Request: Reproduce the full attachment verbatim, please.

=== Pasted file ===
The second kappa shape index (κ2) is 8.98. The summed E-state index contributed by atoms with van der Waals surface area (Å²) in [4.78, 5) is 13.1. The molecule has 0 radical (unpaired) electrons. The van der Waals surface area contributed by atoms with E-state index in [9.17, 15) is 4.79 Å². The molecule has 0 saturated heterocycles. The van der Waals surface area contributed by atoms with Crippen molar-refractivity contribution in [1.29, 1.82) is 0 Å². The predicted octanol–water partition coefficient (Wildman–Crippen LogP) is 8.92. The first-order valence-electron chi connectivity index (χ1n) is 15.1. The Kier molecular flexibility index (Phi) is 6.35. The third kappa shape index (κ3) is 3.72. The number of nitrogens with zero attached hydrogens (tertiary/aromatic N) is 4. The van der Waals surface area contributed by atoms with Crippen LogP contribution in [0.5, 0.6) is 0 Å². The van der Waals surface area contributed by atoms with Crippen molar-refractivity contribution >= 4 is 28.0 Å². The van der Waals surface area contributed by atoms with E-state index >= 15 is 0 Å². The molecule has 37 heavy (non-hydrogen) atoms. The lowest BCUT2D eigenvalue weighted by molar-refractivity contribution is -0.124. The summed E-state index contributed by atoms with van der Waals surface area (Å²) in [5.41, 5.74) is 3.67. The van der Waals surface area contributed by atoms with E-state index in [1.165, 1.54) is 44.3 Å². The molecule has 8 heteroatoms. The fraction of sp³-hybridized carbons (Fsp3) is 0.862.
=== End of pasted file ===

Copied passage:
The second kappa shape index (κ2) is 8.98. The summed E-state index contributed by atoms with van der Waals surface area (Å²) in [4.78, 5) is 13.1. The molecule has 0 radical (unpaired) electrons. The van der Waals surface area contributed by atoms with E-state index in [9.17, 15) is 4.79 Å². The molecule has 0 saturated heterocycles. The van der Waals surface area contributed by atoms with Crippen molar-refractivity contribution in [1.29, 1.82) is 0 Å². The predicted octanol–water partition coefficient (Wildman–Crippen LogP) is 8.92. The first-order valence-electron chi connectivity index (χ1n) is 15.1. The Kier molecular flexibility index (Phi) is 6.35. The third kappa shape index (κ3) is 3.72. The number of nitrogens with zero attached hydrogens (tertiary/aromatic N) is 4. The van der Waals surface area contributed by atoms with Crippen LogP contribution in [0.5, 0.6) is 0 Å². The van der Waals surface area contributed by atoms with Crippen molar-refractivity contribution >= 4 is 28.0 Å². The van der Waals surface area contributed by atoms with E-state index >= 15 is 0 Å². The molecule has 37 heavy (non-hydrogen) atoms. The lowest BCUT2D eigenvalue weighted by molar-refractivity contribution is -0.124. The summed E-state index contributed by atoms with van der Waals surface area (Å²) in [5.41, 5.74) is 3.67. The van der Waals surface area contributed by atoms with E-state index in [1.165, 1.54) is 44.3 Å². The molecule has 8 heteroatoms. The fraction of sp³-hybridized carbons (Fsp3) is 0.862.